Bel Kaufman with Sandy Dennis, who starred in the movie version of Ms. Kaufman’s novel Up the Down Staircase.
We admire the ingenuity of authors who include nontraditional elements in their novels, even as that sort of thing can get a bit annoying when overdone.
Most novels of course consist solely of narrative prose and dialogue. The exceptions are when authors throw in poems or songs or letters or emails or texts or newspaper clippings or memos or lists or recipes or drawings or…
All this can make a novel more interesting, but also less smooth to read. We might feel interrupted, thrown out of our page-turning zone. Especially if the non-prose, non-dialogue elements are long or frequent. It can be hard to leave the comfort of our usual reading habits.
I just read Bel Kaufman’s Up the Down Staircase. It’s quite good — hilariously, frenetically, and at times movingly capturing the challenges faced by an idealistic new teacher in an urban high school where many students are troubled, classes are large, administrators are insanely over-bureaucratic, and supplies are in short…supply. But the semi-autobiographical 1964 novel is not always easy to get totally absorbed in, as it’s written entirely in the form of letters, lesson plans, student assignments, inter-school memos, meeting minutes, and so on. Still, a reader has got to hand it to Ms. Kaufman for creativity, for the social-justice bent in her best-selling book, and…for living an impressively long life, from 1911 to 2014.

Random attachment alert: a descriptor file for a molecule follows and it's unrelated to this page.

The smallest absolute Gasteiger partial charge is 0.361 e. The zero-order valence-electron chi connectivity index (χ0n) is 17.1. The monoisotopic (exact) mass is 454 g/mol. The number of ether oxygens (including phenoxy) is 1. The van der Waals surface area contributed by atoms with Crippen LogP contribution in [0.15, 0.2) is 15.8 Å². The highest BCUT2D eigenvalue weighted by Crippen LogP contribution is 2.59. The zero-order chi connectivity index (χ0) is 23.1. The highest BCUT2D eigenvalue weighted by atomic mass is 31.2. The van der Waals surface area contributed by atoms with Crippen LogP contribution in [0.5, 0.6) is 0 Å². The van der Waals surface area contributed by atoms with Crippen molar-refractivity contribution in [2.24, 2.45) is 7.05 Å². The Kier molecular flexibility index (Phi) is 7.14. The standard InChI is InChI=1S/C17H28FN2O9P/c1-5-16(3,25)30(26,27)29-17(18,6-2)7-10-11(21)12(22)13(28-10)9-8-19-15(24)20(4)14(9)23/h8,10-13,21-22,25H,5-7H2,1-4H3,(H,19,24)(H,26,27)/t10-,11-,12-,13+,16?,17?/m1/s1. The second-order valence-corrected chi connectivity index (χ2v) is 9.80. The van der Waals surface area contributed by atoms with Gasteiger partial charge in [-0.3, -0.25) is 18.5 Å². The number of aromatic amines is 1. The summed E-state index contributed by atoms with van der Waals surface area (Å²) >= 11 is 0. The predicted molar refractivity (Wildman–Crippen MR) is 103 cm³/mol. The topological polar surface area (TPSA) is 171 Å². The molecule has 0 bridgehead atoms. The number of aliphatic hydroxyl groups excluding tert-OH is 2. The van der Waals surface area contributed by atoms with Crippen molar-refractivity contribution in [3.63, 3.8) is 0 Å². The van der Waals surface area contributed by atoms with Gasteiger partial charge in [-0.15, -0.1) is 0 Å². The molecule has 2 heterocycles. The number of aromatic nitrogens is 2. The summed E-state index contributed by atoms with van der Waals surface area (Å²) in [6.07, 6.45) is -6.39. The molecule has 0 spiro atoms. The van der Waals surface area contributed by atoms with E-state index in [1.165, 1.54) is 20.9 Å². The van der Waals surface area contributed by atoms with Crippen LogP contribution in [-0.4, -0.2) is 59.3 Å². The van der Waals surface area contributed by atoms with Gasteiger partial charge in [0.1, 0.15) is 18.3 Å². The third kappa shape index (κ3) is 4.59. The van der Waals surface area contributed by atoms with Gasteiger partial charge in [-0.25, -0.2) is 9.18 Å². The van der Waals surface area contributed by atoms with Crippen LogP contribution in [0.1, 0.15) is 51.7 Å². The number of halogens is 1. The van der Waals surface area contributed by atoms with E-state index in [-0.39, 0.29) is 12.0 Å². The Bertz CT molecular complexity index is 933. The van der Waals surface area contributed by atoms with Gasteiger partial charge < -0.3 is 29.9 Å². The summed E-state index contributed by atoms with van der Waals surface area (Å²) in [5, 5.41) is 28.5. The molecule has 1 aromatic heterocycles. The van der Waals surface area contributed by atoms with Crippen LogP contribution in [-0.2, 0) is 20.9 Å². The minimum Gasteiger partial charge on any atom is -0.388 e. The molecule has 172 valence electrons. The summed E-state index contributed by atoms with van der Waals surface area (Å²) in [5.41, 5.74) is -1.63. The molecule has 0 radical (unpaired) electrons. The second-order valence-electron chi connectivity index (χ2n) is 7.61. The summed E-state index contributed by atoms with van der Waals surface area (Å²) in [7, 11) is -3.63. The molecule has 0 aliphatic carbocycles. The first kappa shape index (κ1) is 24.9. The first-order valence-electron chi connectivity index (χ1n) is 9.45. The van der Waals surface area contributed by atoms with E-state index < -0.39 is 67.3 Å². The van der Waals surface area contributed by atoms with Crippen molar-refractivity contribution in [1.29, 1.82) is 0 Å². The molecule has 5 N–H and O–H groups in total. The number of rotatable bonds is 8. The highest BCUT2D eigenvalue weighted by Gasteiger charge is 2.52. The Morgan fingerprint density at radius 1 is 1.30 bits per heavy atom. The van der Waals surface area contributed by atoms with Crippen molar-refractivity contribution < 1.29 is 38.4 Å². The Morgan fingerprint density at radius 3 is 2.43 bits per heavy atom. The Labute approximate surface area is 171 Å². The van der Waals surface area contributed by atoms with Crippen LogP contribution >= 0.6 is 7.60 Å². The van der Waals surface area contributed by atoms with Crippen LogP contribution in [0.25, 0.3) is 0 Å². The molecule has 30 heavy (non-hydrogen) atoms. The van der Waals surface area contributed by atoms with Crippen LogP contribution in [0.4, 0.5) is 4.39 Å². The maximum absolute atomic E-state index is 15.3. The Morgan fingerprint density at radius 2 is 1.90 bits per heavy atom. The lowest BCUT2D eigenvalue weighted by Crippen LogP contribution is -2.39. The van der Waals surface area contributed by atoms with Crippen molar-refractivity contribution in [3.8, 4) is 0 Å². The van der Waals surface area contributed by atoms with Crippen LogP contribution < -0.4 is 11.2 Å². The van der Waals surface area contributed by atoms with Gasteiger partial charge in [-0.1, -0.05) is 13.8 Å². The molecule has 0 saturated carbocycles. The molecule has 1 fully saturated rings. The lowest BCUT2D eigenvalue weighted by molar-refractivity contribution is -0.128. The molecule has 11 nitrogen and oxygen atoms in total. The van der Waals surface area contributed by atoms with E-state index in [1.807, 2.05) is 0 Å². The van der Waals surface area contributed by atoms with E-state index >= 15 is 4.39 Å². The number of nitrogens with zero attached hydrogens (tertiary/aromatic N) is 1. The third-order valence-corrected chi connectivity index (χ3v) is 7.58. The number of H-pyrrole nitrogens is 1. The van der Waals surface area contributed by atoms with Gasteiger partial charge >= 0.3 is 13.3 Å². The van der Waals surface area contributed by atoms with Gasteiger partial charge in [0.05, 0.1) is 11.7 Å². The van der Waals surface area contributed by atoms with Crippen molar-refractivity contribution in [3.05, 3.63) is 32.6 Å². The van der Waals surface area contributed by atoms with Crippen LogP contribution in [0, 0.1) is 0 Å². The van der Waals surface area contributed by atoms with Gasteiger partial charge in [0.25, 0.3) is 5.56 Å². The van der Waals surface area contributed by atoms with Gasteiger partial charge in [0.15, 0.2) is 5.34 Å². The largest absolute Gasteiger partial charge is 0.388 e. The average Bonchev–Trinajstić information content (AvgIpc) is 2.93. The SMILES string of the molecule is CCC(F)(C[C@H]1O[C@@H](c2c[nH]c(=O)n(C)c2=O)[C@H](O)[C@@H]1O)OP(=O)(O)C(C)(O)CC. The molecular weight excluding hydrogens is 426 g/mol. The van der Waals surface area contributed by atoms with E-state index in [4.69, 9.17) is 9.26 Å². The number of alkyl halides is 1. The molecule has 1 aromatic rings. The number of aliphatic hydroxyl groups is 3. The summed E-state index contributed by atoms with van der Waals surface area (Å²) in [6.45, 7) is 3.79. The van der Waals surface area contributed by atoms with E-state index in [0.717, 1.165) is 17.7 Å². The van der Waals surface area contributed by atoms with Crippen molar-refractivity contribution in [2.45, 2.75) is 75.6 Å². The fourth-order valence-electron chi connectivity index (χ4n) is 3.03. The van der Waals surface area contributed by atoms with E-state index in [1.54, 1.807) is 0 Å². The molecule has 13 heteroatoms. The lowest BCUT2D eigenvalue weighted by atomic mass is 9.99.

Nontraditional elements didn’t significantly slow down another recently read book: J.K. Rowling’s Troubled Blood. That crime novel features many text messages (in bold type), but they’re brief — as text messages usually are. And the book’s full-page drawings by a police-detective character losing his mind are used sparingly. The texts and drawings definitely enhance the novel, as nontraditional elements can do.
Among the other novels that include nontraditional elements are A.S. Byatt’s Possession, Vladimir Nabokov’s Pale Fire, Margaret Atwood’s The Blind Assassin, J.R.R. Tolkien’s The Lord of the Rings, Wilkie Collins’ Armadale, H. Rider Haggard’s She, Johann Wolfgang von Goethe’s The Sorrows of Young Werther, and Fanny Burney’s Evelina, to name just a few. Those Burney and Goethe novels are a reminder that a number of 18th-century novels feature plenty of correspondence between characters — the epistolary format.
Any novels you’d like to mention that fit this theme? Do you like or not like it when novels include lots of content other than narrative prose and dialogue?
My literary-trivia book is described and can be purchased here: Fascinating Facts About Famous Fiction Authors and the Greatest Novels of All Time.
In addition to this weekly blog, I write the 2003-started/award-winning “Montclairvoyant” topical-humor column for Baristanet.com every Thursday. The latest piece — containing local news to be thankful and not thankful for on Thanksgiving — is here.